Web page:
The Rundown: Hendricks Bombed in Series Finale, Davis Goes Yard Again for Iowa, Seattle Gets 2023 ASG, Gregorius Blames COVID Vaccine for Elbow Troubles

“You ask me where the four winds dwell. In Franklin’s tower there hangs a bell. It can ring, turn night to day, ring like fire when you lose your way.” – Grateful Dead, Franklin’s Tower

Instant Replay

Kyle Hendricks is gassed and no matter what he or David Ross or Tommy Hottovy may say, it’s probably a good idea to commit to lightening the starter’s load. Hendricks was charged with seven runs in 3.2 innings last night, the fourth time in his last seven outings he’s thrown fewer than five innings. That’s very Zach Davies-like. Last night’s outing was more along the lines of Jake Arrieta, but let’s not go there.

The Cubs were up 7-0 in the 4th inning when Hendricks imploded (hence the Arrieta reference) and it all unraveled so quickly I’m still not sure how the Phillies recorded their second out, though I believe it was fielder’s choice. It’s just that there was so much damn traffic on the basepaths that I, like the Cubs, didn’t know if the Phillies were coming or going. If you’re looking for a positive, Hendricks didn’t allow a single home run. Though we often take solace in the little victories, that’s not necessarily one.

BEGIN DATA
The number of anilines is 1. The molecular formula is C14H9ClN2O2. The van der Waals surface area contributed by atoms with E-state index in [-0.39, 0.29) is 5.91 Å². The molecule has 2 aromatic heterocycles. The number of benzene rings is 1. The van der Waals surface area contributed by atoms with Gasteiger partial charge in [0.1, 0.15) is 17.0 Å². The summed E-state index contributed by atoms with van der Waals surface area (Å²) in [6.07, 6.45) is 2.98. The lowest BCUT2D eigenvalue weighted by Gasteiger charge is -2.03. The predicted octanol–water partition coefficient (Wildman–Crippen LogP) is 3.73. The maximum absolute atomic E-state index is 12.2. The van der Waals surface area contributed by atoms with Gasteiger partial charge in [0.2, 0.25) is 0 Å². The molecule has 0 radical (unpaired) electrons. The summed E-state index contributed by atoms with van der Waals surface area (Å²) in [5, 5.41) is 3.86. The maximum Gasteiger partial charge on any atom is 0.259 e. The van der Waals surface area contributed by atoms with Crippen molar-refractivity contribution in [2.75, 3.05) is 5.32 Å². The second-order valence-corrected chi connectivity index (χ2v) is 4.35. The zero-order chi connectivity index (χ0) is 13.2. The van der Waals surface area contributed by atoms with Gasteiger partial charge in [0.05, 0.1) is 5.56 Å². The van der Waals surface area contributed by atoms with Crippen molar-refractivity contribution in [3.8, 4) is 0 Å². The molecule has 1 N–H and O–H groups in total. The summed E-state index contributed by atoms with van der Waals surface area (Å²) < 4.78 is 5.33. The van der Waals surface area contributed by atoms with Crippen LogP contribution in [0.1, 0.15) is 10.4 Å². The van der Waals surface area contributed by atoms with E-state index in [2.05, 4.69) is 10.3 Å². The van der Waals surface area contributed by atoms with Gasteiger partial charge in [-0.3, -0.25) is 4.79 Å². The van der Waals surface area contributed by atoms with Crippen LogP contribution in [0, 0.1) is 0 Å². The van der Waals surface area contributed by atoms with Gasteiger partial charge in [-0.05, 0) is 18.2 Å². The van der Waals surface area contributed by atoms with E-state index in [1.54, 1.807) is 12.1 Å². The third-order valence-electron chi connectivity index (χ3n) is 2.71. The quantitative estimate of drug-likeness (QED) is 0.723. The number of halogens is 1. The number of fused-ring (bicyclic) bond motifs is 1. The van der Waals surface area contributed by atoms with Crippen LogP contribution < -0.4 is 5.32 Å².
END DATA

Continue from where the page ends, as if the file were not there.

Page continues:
Still, Hendricks isn’t fooling anybody, as his 8.21 ERA over his last eight starts indicates. The rocky 4th began with a leadoff double by Bryce Harper before The Professor drilled the next batter, J.T. Realmuto, and things spiraled out of control pretty quickly after that. Chicago was still up 7-5 when Ross went to his bullpen, but the Phillies had batted around and Realmuto laced a two-run single to close the book on the de facto ace. The final line wasn’t pretty: seven earned on six hits with three walks and two hit batters.

With 15 games left, Hendricks is likely to start three or four more times if he stays on schedule, but what’s the point? He led the majors in innings pitched last year and has tossed an additional 170.1 frames this season, which ranks eighth in all of baseball. The Cubs have nothing left to play for and he wouldn’t be the first healthy pitcher to be shut down before the regular season ends. Ross and Jed Hoyer should give those innings to Adbert Alzolay, Justin Steele, Adrian Sampson, and Keegan Thompson. Heck, bring up Cory Abbott to cover some innings, at least he’s on the 40-man.

Cubs News & Notes

Odds & Sods

The hardest part about waiting for Davis to get to the bigs is the waiting. Cue Tom Petty.

Climbing the Ladder

“Copper-dome Bodhi drip a silver kimono like a crazy-quilt star gown through a dream night wind.” – Grateful Dead, China Cat Sunflower/I Know You Rider

  • Games Played: 147
  • Total Plate Appearances: 5,396
  • Total Strikeouts: 1,446
  • Strikeout Rate: 26.8%
  • Team Batting Average: .233

You can’t stop Schwindel at this point. You can only hope to contain him.

How About That!

Seattle has been formally unveiled as the host of the 2023 All-Star Game.